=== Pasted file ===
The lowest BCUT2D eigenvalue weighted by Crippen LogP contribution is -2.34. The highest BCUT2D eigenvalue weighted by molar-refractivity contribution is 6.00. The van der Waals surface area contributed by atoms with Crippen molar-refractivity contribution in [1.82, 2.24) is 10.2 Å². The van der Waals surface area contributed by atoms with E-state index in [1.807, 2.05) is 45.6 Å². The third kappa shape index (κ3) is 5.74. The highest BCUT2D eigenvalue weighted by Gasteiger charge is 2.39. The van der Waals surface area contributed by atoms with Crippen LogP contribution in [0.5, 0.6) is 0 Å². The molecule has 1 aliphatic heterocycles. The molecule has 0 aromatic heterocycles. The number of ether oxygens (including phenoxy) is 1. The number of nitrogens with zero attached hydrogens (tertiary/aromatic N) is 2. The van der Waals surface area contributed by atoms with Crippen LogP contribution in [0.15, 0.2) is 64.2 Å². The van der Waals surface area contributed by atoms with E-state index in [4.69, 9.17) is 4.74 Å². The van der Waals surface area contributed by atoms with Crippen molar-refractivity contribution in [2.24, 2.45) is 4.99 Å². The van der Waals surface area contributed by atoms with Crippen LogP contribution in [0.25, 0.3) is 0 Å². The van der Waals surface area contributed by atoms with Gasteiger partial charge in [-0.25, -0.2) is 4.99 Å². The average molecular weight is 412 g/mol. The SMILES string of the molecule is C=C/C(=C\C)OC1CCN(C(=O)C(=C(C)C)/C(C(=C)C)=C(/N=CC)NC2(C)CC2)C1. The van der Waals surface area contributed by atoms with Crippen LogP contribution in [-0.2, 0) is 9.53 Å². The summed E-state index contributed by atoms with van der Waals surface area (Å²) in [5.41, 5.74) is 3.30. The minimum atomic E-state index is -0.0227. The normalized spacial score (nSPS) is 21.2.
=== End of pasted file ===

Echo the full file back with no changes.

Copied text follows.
The lowest BCUT2D eigenvalue weighted by Crippen LogP contribution is -2.34. The highest BCUT2D eigenvalue weighted by molar-refractivity contribution is 6.00. The van der Waals surface area contributed by atoms with Crippen molar-refractivity contribution in [1.82, 2.24) is 10.2 Å². The van der Waals surface area contributed by atoms with E-state index in [1.807, 2.05) is 45.6 Å². The third kappa shape index (κ3) is 5.74. The highest BCUT2D eigenvalue weighted by Gasteiger charge is 2.39. The van der Waals surface area contributed by atoms with Crippen LogP contribution in [0.5, 0.6) is 0 Å². The molecule has 1 aliphatic heterocycles. The molecule has 0 aromatic heterocycles. The number of ether oxygens (including phenoxy) is 1. The number of nitrogens with zero attached hydrogens (tertiary/aromatic N) is 2. The van der Waals surface area contributed by atoms with Crippen LogP contribution in [0.15, 0.2) is 64.2 Å². The van der Waals surface area contributed by atoms with E-state index in [4.69, 9.17) is 4.74 Å². The van der Waals surface area contributed by atoms with Crippen molar-refractivity contribution in [2.24, 2.45) is 4.99 Å². The van der Waals surface area contributed by atoms with Crippen LogP contribution in [0.25, 0.3) is 0 Å². The van der Waals surface area contributed by atoms with Gasteiger partial charge in [-0.25, -0.2) is 4.99 Å². The average molecular weight is 412 g/mol. The SMILES string of the molecule is C=C/C(=C\C)OC1CCN(C(=O)C(=C(C)C)/C(C(=C)C)=C(/N=CC)NC2(C)CC2)C1. The van der Waals surface area contributed by atoms with Crippen LogP contribution in [-0.2, 0) is 9.53 Å². The summed E-state index contributed by atoms with van der Waals surface area (Å²) in [5.41, 5.74) is 3.30. The minimum atomic E-state index is -0.0227. The normalized spacial score (nSPS) is 21.2.